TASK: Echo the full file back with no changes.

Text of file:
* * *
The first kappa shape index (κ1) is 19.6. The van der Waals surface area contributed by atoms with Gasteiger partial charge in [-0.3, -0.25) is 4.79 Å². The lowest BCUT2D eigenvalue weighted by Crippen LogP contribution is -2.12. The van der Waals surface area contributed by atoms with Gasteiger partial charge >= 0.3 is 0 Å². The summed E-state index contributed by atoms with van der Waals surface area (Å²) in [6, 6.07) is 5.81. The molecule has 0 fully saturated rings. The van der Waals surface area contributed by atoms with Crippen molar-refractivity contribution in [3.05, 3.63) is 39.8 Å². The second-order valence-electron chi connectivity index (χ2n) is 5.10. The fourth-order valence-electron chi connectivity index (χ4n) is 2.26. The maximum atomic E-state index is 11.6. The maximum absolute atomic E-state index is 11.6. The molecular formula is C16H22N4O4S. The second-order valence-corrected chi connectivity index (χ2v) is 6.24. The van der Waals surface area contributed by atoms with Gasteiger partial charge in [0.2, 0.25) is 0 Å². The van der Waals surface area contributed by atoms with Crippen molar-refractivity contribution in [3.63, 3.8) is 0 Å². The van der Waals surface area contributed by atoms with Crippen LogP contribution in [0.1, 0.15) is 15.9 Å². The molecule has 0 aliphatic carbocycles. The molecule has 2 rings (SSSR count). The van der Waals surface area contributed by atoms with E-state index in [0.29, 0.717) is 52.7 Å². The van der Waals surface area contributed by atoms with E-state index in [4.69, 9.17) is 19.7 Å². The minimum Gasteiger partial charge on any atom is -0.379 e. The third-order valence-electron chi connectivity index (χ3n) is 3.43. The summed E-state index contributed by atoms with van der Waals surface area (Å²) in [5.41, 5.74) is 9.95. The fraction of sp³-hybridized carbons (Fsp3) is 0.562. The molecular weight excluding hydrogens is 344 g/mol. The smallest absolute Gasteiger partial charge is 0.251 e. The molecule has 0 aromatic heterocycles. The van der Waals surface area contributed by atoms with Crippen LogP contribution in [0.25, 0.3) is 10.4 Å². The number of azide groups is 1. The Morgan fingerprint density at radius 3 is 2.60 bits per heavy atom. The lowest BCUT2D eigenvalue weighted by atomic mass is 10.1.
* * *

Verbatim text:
The first kappa shape index (κ1) is 19.6. The van der Waals surface area contributed by atoms with Gasteiger partial charge in [-0.3, -0.25) is 4.79 Å². The lowest BCUT2D eigenvalue weighted by Crippen LogP contribution is -2.12. The van der Waals surface area contributed by atoms with Gasteiger partial charge >= 0.3 is 0 Å². The summed E-state index contributed by atoms with van der Waals surface area (Å²) in [6, 6.07) is 5.81. The molecule has 0 fully saturated rings. The van der Waals surface area contributed by atoms with Crippen molar-refractivity contribution in [3.05, 3.63) is 39.8 Å². The second-order valence-electron chi connectivity index (χ2n) is 5.10. The fourth-order valence-electron chi connectivity index (χ4n) is 2.26. The maximum atomic E-state index is 11.6. The maximum absolute atomic E-state index is 11.6. The molecular formula is C16H22N4O4S. The second-order valence-corrected chi connectivity index (χ2v) is 6.24. The van der Waals surface area contributed by atoms with Gasteiger partial charge in [0.2, 0.25) is 0 Å². The van der Waals surface area contributed by atoms with Crippen molar-refractivity contribution in [3.63, 3.8) is 0 Å². The van der Waals surface area contributed by atoms with Crippen LogP contribution in [0.1, 0.15) is 15.9 Å². The molecule has 0 aliphatic carbocycles. The molecule has 2 rings (SSSR count). The van der Waals surface area contributed by atoms with E-state index in [0.29, 0.717) is 52.7 Å². The van der Waals surface area contributed by atoms with E-state index in [4.69, 9.17) is 19.7 Å². The minimum Gasteiger partial charge on any atom is -0.379 e. The third-order valence-electron chi connectivity index (χ3n) is 3.43. The summed E-state index contributed by atoms with van der Waals surface area (Å²) in [5.41, 5.74) is 9.95. The fraction of sp³-hybridized carbons (Fsp3) is 0.562. The molecular weight excluding hydrogens is 344 g/mol. The smallest absolute Gasteiger partial charge is 0.251 e. The molecule has 0 aromatic heterocycles. The van der Waals surface area contributed by atoms with Crippen LogP contribution in [0.25, 0.3) is 10.4 Å². The number of azide groups is 1. The Morgan fingerprint density at radius 3 is 2.60 bits per heavy atom. The lowest BCUT2D eigenvalue weighted by atomic mass is 10.1.